Hajj pilgrims return to scene of deadly stampede

MINA, Sept 12:
Muslims from around the world today returned to the scene of last year’s deadly stampede to perform a stoning ritual near Mecca that is the final major rite of hajj.
Rivers of pilgrims flowed on multiple ramps toward the Jamarat Bridge where the “stoning of the devil” is taking place under high security.
Authorities in Saudi Arabia do not talk about last year’s stampede, which killed hundreds around Jamarat on the first day of the ritual.
Riyadh issued a death toll of 769, although figures compiled from foreign officials in more than 30 countries gave a stampede tally of roughly 2,300.
But a number of safety measures have been taken and pilgrims on Monday expressed no concern.
“There has been a clear improvement,” said Saudi pilgrim Ibrahim Ayed, 40, returning for hajj and the stoning for the first time in a decade.
The stoning ritual coincides with Eid al-Adha, Islam’s feast of sacrifice, which is celebrated by more than 1.5 billion Muslims worldwide.
Sheep are slaughtered and the meat distributed to needy Muslims, symbolising the prophet Abraham’s willingness to sacrifice Ishmael on the orders of God, who provided a lamb in the boy’s place at the last moment.
Pilgrims no longer carry out the sacrifice rite themselves but pay agencies to distribute the meat.
The Jamarat ritual, which occurs in Mina at the eastern edge of Mecca, emulates Abraham’s stoning of the devil at three spots in resisting the temptation to disobey God’s order.
On the first of three days of stoning, elevated cameras stationed several metres (yards) apart filmed the pilgrims, most clad in white moving behind coloured flags identifying their groups.
The stoning bridge, which resembles a large multi-storey car park, was erected in the past decade at a cost of more than USD 1 billion (900 million euros) and was designed to prevent overcrowding.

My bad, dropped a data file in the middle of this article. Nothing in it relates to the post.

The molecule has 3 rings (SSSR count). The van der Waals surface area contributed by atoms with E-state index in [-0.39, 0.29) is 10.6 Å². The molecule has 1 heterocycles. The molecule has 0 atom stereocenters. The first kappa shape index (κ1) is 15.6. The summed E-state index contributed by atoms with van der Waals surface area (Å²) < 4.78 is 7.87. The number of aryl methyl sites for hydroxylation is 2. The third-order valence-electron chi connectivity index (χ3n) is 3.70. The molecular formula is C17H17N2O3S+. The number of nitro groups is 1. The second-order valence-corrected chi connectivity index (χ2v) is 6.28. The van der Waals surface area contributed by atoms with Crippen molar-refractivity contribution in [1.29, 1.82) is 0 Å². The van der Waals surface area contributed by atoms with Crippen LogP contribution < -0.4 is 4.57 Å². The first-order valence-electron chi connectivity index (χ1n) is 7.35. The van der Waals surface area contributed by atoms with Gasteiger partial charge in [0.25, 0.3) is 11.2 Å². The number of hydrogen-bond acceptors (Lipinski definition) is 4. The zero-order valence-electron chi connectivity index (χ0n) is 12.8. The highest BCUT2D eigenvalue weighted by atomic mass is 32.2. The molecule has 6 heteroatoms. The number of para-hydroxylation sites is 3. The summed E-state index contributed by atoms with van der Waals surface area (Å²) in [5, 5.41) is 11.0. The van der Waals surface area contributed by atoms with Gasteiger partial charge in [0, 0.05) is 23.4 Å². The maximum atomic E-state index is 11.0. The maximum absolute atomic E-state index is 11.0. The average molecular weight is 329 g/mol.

Hundreds of police were stationed on each of the Jamarat’s five floors, linked by escalators, from where pilgrims toss gravel-sized stones against rough stone walls.
More than 1.8 million faithful, most of them from abroad, are performing the six-day hajj, which ends Thursday.
Hajj is one of the five pillars of Islam, which capable Muslims must perform at least once.
Many pilgrims this year expressed faith that new security measures would prevent a repeat of last year’s crush.
Faruk Hamloui, an Algerian who for years has guided his compatriots at the hajj, said “people learned and understood that only organisation and respect for the routes imposed to control the crowds helps to avoid dramas.”
It is a message emphasised by officials.
“Authorities have stressed the need to adhere to directives and not take lightly the movement of pilgrims towards the Jamarat Bridge,” Mahmoud Damanhoori, board member of a local foundation which assists Southeast Asian pilgrims, said. (AGENCIES)


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